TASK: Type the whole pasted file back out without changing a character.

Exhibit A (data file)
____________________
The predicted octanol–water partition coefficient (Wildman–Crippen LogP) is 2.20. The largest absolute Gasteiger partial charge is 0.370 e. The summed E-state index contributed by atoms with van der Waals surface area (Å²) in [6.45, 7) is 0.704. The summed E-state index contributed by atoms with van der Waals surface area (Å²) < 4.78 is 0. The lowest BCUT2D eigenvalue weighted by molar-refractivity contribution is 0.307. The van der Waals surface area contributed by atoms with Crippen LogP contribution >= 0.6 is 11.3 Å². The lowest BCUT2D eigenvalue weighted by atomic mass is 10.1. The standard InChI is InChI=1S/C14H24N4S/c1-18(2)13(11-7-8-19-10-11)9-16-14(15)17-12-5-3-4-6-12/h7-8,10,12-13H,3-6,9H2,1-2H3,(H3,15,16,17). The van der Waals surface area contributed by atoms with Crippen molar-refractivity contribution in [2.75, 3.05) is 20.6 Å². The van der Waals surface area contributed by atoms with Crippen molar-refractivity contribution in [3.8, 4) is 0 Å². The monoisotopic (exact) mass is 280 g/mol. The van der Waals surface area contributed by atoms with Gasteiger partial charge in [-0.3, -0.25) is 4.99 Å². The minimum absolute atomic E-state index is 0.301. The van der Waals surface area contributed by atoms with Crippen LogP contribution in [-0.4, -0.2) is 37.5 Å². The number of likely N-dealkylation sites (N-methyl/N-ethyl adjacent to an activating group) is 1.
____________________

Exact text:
The predicted octanol–water partition coefficient (Wildman–Crippen LogP) is 2.20. The largest absolute Gasteiger partial charge is 0.370 e. The summed E-state index contributed by atoms with van der Waals surface area (Å²) in [6.45, 7) is 0.704. The summed E-state index contributed by atoms with van der Waals surface area (Å²) < 4.78 is 0. The lowest BCUT2D eigenvalue weighted by molar-refractivity contribution is 0.307. The van der Waals surface area contributed by atoms with Crippen LogP contribution >= 0.6 is 11.3 Å². The lowest BCUT2D eigenvalue weighted by atomic mass is 10.1. The standard InChI is InChI=1S/C14H24N4S/c1-18(2)13(11-7-8-19-10-11)9-16-14(15)17-12-5-3-4-6-12/h7-8,10,12-13H,3-6,9H2,1-2H3,(H3,15,16,17). The van der Waals surface area contributed by atoms with Crippen molar-refractivity contribution in [2.75, 3.05) is 20.6 Å². The van der Waals surface area contributed by atoms with Crippen molar-refractivity contribution in [3.8, 4) is 0 Å². The monoisotopic (exact) mass is 280 g/mol. The van der Waals surface area contributed by atoms with Gasteiger partial charge in [-0.3, -0.25) is 4.99 Å². The minimum absolute atomic E-state index is 0.301. The van der Waals surface area contributed by atoms with Crippen LogP contribution in [-0.4, -0.2) is 37.5 Å². The number of likely N-dealkylation sites (N-methyl/N-ethyl adjacent to an activating group) is 1.